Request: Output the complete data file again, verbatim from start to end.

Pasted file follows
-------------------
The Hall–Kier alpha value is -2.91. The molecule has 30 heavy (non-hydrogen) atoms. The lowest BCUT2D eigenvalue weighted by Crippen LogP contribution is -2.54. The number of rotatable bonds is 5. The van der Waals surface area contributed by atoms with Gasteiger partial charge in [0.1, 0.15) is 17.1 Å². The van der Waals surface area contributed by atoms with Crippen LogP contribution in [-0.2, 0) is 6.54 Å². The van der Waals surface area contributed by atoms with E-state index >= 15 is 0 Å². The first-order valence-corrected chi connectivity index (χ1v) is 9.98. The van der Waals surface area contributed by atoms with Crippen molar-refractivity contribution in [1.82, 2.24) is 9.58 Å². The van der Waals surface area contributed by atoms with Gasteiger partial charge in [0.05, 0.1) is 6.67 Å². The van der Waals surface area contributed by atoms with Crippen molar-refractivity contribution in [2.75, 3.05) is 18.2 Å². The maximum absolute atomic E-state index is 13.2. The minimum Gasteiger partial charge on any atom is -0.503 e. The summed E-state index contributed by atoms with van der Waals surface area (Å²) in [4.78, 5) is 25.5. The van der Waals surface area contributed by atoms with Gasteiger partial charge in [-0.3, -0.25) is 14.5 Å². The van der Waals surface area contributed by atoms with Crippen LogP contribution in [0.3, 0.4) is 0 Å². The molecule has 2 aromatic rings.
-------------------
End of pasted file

The Hall–Kier alpha value is -2.91. The molecule has 30 heavy (non-hydrogen) atoms. The lowest BCUT2D eigenvalue weighted by Crippen LogP contribution is -2.54. The number of rotatable bonds is 5. The van der Waals surface area contributed by atoms with Gasteiger partial charge in [0.1, 0.15) is 17.1 Å². The van der Waals surface area contributed by atoms with Crippen LogP contribution in [-0.2, 0) is 6.54 Å². The van der Waals surface area contributed by atoms with E-state index >= 15 is 0 Å². The first-order valence-corrected chi connectivity index (χ1v) is 9.98. The van der Waals surface area contributed by atoms with Crippen molar-refractivity contribution in [1.82, 2.24) is 9.58 Å². The van der Waals surface area contributed by atoms with Gasteiger partial charge in [0.05, 0.1) is 6.67 Å². The van der Waals surface area contributed by atoms with Crippen molar-refractivity contribution in [2.75, 3.05) is 18.2 Å². The maximum absolute atomic E-state index is 13.2. The minimum Gasteiger partial charge on any atom is -0.503 e. The summed E-state index contributed by atoms with van der Waals surface area (Å²) in [4.78, 5) is 25.5. The van der Waals surface area contributed by atoms with Gasteiger partial charge in [-0.3, -0.25) is 14.5 Å². The van der Waals surface area contributed by atoms with Crippen LogP contribution in [0.3, 0.4) is 0 Å². The molecule has 2 aromatic rings.